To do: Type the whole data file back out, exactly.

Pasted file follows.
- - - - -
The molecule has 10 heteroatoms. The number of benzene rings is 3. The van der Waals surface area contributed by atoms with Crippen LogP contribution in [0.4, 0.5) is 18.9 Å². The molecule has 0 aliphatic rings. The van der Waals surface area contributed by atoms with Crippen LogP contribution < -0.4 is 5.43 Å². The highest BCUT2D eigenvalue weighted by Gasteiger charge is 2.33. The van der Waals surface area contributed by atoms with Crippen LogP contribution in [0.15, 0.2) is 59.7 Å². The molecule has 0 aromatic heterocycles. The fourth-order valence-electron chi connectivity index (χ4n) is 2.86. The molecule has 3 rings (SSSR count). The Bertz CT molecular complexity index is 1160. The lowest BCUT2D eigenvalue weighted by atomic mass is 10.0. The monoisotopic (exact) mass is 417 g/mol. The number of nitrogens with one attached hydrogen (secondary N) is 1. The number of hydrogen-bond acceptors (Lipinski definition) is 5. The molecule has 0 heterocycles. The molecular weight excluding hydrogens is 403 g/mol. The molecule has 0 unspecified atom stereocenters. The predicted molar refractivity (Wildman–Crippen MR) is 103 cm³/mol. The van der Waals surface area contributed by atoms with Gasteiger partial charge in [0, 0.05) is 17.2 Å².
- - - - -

The molecule has 10 heteroatoms. The number of benzene rings is 3. The van der Waals surface area contributed by atoms with Crippen LogP contribution in [0.4, 0.5) is 18.9 Å². The molecule has 0 aliphatic rings. The van der Waals surface area contributed by atoms with Crippen LogP contribution < -0.4 is 5.43 Å². The highest BCUT2D eigenvalue weighted by Gasteiger charge is 2.33. The van der Waals surface area contributed by atoms with Crippen LogP contribution in [0.15, 0.2) is 59.7 Å². The molecule has 0 aromatic heterocycles. The fourth-order valence-electron chi connectivity index (χ4n) is 2.86. The molecule has 3 rings (SSSR count). The Bertz CT molecular complexity index is 1160. The lowest BCUT2D eigenvalue weighted by atomic mass is 10.0. The monoisotopic (exact) mass is 417 g/mol. The number of nitrogens with one attached hydrogen (secondary N) is 1. The number of hydrogen-bond acceptors (Lipinski definition) is 5. The molecule has 0 heterocycles. The molecular weight excluding hydrogens is 403 g/mol. The molecule has 0 unspecified atom stereocenters. The predicted molar refractivity (Wildman–Crippen MR) is 103 cm³/mol. The van der Waals surface area contributed by atoms with Gasteiger partial charge in [0, 0.05) is 17.2 Å².